## Numerical propagation of errors

Posted February 16, 2013 at 09:00 AM | categories: statistics | tags:

Updated March 07, 2013 at 08:46 AM

Propagation of errors is essential to understanding how the uncertainty in a parameter affects computations that use that parameter. The uncertainty propagates by a set of rules into your solution. These rules are not easy to remember, or apply to complicated situations, and are only approximate for equations that are nonlinear in the parameters.

We will use a Monte Carlo simulation to illustrate error propagation. The idea is to generate a distribution of possible parameter values, and to evaluate your equation for each parameter value. Then, we perform statistical analysis on the results to determine the standard error of the results.

We will assume all parameters are defined by a normal distribution with known mean and standard deviation.

## 1 Addition and subtraction

import numpy as np import matplotlib.pyplot as plt N = 1e6 # number of samples of parameters A_mu = 2.5; A_sigma = 0.4 B_mu = 4.1; B_sigma = 0.3 A = np.random.normal(A_mu, A_sigma, size=(1, N)) B = np.random.normal(B_mu, B_sigma, size=(1, N)) p = A + B m = A - B print np.std(p) print np.std(m) print np.sqrt(A_sigma**2 + B_sigma**2) # the analytical std dev

>>> >>> >>> >>> >>> >>> >>> >>> >>> >>> >>> >>> >>> 0.500505424616 0.500113385681 >>> 0.5

## 2 Multiplication

F_mu = 25.0; F_sigma = 1; x_mu = 6.4; x_sigma = 0.4; F = np.random.normal(F_mu, F_sigma, size=(1, N)) x = np.random.normal(x_mu, x_sigma, size=(1, N)) t = F * x print np.std(t) print np.sqrt((F_sigma / F_mu)**2 + (x_sigma / x_mu)**2) * F_mu * x_mu

>>> >>> >>> >>> >>> >>> 11.8900166284 11.8726576637

## 3 Division

This is really like multiplication: F / x = F * (1 / x).

d = F / x print np.std(d) print np.sqrt((F_sigma / F_mu)**2 + (x_sigma / x_mu)**2) * F_mu / x_mu

0.293757533168 0.289859806243

## 4 exponents

This rule is different than multiplication (A^2 = A*A) because in the previous examples we assumed the errors in A and B for A*B were uncorrelated. in A*A, the errors are not uncorrelated, so there is a different rule for error propagation.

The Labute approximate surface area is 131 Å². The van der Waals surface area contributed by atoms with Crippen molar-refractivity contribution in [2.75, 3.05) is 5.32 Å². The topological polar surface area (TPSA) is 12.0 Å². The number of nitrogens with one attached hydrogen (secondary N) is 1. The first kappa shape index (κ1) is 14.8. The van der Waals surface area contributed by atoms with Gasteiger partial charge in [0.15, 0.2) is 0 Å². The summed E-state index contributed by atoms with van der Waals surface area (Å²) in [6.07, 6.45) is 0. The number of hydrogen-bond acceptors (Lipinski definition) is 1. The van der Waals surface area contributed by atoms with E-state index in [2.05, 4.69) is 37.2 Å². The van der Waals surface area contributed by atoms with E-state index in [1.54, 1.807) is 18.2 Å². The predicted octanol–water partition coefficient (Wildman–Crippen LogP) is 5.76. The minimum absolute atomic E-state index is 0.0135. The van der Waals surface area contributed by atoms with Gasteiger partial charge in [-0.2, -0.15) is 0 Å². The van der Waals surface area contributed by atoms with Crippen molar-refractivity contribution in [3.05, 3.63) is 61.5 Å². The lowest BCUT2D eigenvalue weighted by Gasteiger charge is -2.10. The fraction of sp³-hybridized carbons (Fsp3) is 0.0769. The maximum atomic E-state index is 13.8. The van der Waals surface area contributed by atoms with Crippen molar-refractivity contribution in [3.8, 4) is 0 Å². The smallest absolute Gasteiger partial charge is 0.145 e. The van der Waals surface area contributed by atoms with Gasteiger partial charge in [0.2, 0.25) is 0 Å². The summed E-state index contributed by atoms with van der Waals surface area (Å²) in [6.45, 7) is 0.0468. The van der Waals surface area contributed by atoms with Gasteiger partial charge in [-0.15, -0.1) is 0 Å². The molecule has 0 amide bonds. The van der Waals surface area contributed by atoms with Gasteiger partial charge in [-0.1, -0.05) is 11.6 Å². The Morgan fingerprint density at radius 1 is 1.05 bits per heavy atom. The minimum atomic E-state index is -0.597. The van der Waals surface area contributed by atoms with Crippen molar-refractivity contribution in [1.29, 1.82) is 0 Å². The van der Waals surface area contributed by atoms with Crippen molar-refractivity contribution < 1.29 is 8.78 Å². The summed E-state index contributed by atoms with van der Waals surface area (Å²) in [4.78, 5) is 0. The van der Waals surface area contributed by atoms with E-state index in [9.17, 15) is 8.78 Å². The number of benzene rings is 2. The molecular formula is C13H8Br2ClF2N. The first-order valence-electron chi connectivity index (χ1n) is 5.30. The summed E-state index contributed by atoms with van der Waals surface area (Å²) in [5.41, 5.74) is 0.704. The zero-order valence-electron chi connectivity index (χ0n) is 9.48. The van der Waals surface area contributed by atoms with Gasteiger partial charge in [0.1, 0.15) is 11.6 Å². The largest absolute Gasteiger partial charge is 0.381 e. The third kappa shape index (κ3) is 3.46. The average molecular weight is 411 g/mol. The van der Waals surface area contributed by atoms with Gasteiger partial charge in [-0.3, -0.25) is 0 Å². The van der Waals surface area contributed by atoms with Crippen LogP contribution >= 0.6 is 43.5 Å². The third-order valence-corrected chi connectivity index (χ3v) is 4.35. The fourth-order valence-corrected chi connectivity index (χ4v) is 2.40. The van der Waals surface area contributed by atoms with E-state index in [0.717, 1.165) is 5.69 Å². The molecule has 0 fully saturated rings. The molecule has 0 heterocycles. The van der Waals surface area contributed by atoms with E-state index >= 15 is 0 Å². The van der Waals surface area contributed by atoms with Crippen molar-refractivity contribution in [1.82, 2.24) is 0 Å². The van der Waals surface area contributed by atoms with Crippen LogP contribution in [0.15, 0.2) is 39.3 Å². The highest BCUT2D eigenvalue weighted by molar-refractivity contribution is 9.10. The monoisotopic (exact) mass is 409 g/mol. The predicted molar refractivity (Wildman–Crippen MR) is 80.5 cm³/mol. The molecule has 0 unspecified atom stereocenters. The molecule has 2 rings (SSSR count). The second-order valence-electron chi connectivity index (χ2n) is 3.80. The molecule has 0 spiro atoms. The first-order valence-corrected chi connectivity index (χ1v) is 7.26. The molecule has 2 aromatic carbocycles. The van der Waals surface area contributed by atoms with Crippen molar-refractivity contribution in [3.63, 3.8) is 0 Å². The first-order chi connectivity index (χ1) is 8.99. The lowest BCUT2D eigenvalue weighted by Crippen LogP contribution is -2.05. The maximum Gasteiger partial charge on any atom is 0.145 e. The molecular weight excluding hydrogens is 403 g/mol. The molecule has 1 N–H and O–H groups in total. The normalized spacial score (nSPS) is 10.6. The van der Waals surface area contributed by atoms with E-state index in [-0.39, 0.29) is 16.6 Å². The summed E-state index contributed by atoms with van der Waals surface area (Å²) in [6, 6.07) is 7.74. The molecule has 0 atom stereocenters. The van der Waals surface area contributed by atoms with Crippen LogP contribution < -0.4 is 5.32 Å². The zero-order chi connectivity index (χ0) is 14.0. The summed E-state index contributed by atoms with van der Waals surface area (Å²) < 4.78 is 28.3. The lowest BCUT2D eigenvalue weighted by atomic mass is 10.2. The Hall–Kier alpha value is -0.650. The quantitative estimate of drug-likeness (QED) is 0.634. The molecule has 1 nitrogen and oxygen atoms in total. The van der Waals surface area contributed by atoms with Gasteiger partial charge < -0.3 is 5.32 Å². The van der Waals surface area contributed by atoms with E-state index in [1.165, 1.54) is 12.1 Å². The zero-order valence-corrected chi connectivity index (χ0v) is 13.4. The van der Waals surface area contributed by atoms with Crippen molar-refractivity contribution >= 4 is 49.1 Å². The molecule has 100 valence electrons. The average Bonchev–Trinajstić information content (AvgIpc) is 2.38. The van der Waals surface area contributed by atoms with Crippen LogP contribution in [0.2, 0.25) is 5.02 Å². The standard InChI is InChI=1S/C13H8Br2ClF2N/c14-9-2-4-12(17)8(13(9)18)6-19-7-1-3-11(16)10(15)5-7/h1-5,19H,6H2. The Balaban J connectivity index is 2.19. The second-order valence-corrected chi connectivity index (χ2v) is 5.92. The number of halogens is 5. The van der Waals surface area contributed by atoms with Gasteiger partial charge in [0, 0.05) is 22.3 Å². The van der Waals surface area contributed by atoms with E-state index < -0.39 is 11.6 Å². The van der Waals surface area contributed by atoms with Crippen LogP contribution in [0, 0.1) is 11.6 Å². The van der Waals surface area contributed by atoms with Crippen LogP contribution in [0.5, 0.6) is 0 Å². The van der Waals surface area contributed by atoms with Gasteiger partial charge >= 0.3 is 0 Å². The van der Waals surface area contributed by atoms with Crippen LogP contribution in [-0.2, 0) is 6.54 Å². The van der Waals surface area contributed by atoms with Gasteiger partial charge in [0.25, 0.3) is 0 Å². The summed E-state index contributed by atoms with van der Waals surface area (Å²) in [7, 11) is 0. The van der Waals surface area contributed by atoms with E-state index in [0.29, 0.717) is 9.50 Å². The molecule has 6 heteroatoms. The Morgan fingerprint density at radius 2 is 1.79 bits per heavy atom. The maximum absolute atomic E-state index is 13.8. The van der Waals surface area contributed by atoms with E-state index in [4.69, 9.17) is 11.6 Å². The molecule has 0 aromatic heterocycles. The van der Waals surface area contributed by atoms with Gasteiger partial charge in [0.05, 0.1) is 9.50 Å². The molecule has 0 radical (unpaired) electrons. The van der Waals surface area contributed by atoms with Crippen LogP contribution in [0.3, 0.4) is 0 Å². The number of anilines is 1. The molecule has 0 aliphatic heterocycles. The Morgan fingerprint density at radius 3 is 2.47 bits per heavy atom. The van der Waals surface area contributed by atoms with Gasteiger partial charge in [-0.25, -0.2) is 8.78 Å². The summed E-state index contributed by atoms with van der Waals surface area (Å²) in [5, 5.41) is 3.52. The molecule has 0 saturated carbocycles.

t_mu = 2.03; t_sigma = 0.01*t_mu; # 1% error A_mu = 16.07; A_sigma = 0.06; t = np.random.normal(t_mu, t_sigma, size=(1, N)) A = np.random.normal(A_mu, A_sigma, size=(1, N)) # Compute t^5 and sqrt(A) with error propagation print np.std(t**5) print (5 * t_sigma / t_mu) * t_mu**5

>>> >>> >>> >>> >>> ... 1.72454836176 1.72365440621

print np.std(np.sqrt(A)) print 1.0 / 2.0 * A_sigma / A_mu * np.sqrt(A_mu)

0.00748903477329 0.00748364738749

## 5 the chain rule in error propagation

let v = v0 + a*t, with uncertainties in vo,a and t

vo_mu = 1.2; vo_sigma = 0.02; a_mu = 3.0; a_sigma = 0.3; t_mu = 12.0; t_sigma = 0.12; vo = np.random.normal(vo_mu, vo_sigma, (1, N)) a = np.random.normal(a_mu, a_sigma, (1, N)) t = np.random.normal(t_mu, t_sigma, (1, N)) v = vo + a*t print np.std(v) print np.sqrt(vo_sigma**2 + t_mu**2 * a_sigma**2 + a_mu**2 * t_sigma**2)

>>> >>> >>> >>> >>> >>> >>> >>> >>> 3.62232509326 3.61801050303

## 6 Summary

You can numerically perform error propagation analysis if you know the underlying distribution of errors on the parameters in your equations. One benefit of the numerical propogation is you do not have to remember the error propagation rules, and you directly look at the distribution in nonlinear cases. Some limitations of this approach include

- You have to know the distribution of the errors in the parameters
- You have to assume the errors in parameters are uncorrelated.

Copyright (C) 2013 by John Kitchin. See the License for information about copying.